Holidays in the UK have been in question and hotly debated over the coronavirus pandemic. Whilst some better-off travellers have opted to move to Dubai where restrictions and access were relaxed, others have been making do with the tourist attractions in the UK. Overseas travel has long been more hassle than it’s worth for tourists, quarantine periods and copious COVID testing has meant that travelling even to France is met with intense scrutiny and a lot of preparation, especially if you are privy to more last-minute holiday plans.
Staycations have become commonplace, especially over the school holiday periods when families have been looking for activities to enjoy with their children whilst they’ve been off school. Montcalm London hotels for staycations near Finsbury Square have been popular choices for those who visit the UK capital, in part because of heightened hygiene regulations as well as energised vaccine programmes across the country. So with all this in mind and the 19th July cut off date for mandatory COVID restrictions, what will travel and tourism look like in the UK over the next few months? After all, Delta variant cases are on the rise and whether this will be offset by the growing number of fully vaccinated Brits still remains to be seen.
So how will rules change for tourists in the UK once restrictions have been lifted on July 19th? This blog will outline some of the ways that the UK will open up again, and what measures will still be in place to curve the rise in cases.
What Rules Are Set To End On July 19th?
As it stands, COVID restrictions are still in place across the UK. Whilst Wales, Scotland and Northern Ireland have slightly different rules, the below rules are what are currently enforced in England specifically.
Removal On Meeting Limits
Currently, there are limits on how many people are allowed to meet inside and outside. The inside limit on households allowed to meet up is currently two bubbles of a maximum of six. Outside, thirty people maximum are allowed to meet for social gatherings. The only legal exemption to larger groups than thirty is if you are volunteering or working with disabled or vulnerable people.
Drinks And Food At The Bar
Gone the days will be of table service come 19th of July. Guests at the restaurants of 2 night London hotel deals and bars across the city will be allowed to order food and drink at the counter or bar of restaurants and pubs. This means that you won’t have to go through fiddly mobile-optimised menus and QR code scanning from the end of July and can regain the sociability of bars and restaurants across the country.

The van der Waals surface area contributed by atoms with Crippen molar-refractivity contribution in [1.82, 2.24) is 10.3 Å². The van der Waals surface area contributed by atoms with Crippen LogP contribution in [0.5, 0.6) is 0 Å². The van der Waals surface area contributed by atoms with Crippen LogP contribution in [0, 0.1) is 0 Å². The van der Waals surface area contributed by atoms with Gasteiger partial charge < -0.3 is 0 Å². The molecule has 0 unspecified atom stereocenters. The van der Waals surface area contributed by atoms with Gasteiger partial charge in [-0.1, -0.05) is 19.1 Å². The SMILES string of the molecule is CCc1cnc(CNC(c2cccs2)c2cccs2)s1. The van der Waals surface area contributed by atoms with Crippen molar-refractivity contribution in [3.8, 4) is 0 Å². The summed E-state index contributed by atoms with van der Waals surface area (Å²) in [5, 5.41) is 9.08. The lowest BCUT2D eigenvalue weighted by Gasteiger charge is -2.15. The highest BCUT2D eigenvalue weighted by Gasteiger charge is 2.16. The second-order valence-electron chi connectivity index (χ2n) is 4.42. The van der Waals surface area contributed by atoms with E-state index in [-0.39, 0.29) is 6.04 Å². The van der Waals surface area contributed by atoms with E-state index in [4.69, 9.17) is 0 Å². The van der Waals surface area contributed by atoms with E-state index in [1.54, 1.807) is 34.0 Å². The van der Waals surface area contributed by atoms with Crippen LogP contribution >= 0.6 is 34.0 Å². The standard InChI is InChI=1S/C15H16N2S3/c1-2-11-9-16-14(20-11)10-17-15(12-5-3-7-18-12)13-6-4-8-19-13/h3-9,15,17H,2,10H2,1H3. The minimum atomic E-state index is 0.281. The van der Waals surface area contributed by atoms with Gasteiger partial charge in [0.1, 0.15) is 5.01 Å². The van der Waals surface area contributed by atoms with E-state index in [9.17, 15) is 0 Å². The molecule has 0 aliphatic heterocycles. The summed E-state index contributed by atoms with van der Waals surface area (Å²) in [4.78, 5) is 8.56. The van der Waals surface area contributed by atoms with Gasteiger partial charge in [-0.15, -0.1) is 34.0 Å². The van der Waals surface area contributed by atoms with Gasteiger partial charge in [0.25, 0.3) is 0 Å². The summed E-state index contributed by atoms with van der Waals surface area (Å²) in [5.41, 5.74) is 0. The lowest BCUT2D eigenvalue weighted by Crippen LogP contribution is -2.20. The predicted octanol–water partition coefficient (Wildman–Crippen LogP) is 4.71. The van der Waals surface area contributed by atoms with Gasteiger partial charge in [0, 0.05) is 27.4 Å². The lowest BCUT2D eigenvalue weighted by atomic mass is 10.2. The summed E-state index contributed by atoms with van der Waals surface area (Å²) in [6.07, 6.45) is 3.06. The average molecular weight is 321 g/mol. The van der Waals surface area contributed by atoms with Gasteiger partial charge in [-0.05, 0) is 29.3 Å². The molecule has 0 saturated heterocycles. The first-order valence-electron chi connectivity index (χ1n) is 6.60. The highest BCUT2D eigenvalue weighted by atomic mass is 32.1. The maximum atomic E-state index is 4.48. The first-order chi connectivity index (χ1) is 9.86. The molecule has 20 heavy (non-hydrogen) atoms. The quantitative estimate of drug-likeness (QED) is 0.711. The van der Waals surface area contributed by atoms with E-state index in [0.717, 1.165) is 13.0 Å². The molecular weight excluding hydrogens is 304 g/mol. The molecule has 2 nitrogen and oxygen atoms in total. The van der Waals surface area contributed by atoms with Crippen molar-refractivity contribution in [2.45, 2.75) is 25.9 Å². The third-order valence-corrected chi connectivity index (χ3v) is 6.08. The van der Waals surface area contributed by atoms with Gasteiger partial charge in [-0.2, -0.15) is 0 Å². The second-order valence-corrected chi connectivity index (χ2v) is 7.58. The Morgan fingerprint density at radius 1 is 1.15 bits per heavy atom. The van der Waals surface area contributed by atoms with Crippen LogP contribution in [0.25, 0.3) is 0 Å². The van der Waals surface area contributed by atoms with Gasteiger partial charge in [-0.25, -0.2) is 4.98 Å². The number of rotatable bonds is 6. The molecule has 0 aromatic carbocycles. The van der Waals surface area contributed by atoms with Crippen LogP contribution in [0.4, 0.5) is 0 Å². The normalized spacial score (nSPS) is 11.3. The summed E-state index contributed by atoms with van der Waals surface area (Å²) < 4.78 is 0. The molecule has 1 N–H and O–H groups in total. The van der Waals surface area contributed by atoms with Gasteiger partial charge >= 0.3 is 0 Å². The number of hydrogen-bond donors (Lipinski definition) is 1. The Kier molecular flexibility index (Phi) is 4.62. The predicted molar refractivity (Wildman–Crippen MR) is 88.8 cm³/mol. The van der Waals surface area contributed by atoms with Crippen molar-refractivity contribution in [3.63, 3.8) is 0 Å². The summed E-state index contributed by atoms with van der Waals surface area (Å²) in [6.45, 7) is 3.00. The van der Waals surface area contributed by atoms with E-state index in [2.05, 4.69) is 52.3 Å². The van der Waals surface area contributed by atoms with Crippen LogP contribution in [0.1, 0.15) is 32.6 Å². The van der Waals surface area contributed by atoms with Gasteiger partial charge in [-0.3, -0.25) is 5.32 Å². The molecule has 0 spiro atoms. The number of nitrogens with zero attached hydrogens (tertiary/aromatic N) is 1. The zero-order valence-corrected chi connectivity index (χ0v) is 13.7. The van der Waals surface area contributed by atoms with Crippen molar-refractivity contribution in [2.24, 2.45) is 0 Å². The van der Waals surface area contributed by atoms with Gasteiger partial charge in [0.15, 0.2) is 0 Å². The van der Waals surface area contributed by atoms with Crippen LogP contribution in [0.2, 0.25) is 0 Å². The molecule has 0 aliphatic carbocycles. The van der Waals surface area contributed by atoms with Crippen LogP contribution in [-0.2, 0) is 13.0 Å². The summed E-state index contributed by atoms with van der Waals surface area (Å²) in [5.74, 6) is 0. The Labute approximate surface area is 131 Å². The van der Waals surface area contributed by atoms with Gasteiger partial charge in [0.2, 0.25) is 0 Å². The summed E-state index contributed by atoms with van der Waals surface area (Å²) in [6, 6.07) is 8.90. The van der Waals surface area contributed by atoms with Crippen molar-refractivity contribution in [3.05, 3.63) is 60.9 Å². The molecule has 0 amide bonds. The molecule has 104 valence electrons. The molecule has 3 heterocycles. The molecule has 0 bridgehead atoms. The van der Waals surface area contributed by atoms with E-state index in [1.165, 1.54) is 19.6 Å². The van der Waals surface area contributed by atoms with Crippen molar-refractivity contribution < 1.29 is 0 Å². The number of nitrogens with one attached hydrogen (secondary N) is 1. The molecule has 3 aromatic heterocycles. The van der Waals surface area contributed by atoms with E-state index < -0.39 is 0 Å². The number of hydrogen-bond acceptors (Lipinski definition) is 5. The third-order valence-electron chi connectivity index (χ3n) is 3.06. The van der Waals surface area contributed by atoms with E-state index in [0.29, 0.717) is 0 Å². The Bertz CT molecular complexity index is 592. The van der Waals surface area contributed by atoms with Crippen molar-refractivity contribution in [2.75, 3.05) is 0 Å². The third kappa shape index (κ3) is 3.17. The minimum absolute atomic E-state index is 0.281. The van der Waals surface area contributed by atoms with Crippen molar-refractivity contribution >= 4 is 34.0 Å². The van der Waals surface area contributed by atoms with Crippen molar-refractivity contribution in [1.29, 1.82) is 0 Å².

Theatre And Cinema CapacityBack To Full
One of the major worries that the arts have had to face in recent months is that half capacity and socially distanced revenue has barely helped venues to break even when it comes to staff payment and building rentals. Once full-capacity stagings and screenings are once again allowed, the venues that have survived last year’s ordeal will no longer have to tread water and can focus once again on growing their cultural programmes.
Full Capacity For Other Entertainment Venues
It’s not just theatres and cinemas that are being affected by the easing of restrictions, but non-seated venues too. Live music will once again be allowed to operate with a standing capacity, whilst nightclubs will be able to open after the 19th of July as well.
Facemasks And Social Distancing To Be Scrapped
Alongside the capacities of venues and reduced seating rules, more general social distancing and facemask rules will be lifted as well. This doesn’t mean we shouldn’t wear masks in certain situations such as on public transport and unventilated areas, but that we will not be required to by law anymore. Whether queueing for check-in at the Montcalm Royal London House or to collect a delivery from your favourite takeaway, mask-wearing and social distancing will no longer be enforced.
English Rules For Accommodation
Whether travelling from abroad or from another area of the UK, all holiday accommodation including B&B’s and hostels will be open to full capacity once again. Furthermore, multiple households will once again be allowed to stay together with no limits on numbers.
The rules for different areas of the UK change significantly, so here are the rules for the other three countries in the UK.
Welsh Rules For Accommodation
The government of Wales are working on a slightly different timetable to England. Wales has seen a full reopening of holiday accommodation but will extend restrictions on household numbers and social distancing. Different households outside of a social bubble cannot stay overnight on the same premises either, and this is set to be reviewed again on the 15th of July.
Northern Irish Rules For Accommodation
Northern Ireland is following similar rules to that of the UK and will see holiday homes and hotels open as well as a maximum of six people from two households being allowed to share a household.
Scottish Rules For Accommodation
Scotland is running on a different set of rules than England. Many Scottish regions are at the time of writing this blog, between levels one or two of restrictions and Scottish Islands are running at level 0, which means even laxer rules. Hotels remain open as do other types of holiday accommodation and people from three households are allowed to share accommodation such as holiday home rentals. However, people planning a trip to Scotland are encouraged to take a lateral flow test the day of travel and another one three days before they plan on travelling.
Scotland is planning to lift all restrictions by the 9th of August and plan to move all restrictions to level 0 on the 19th of July.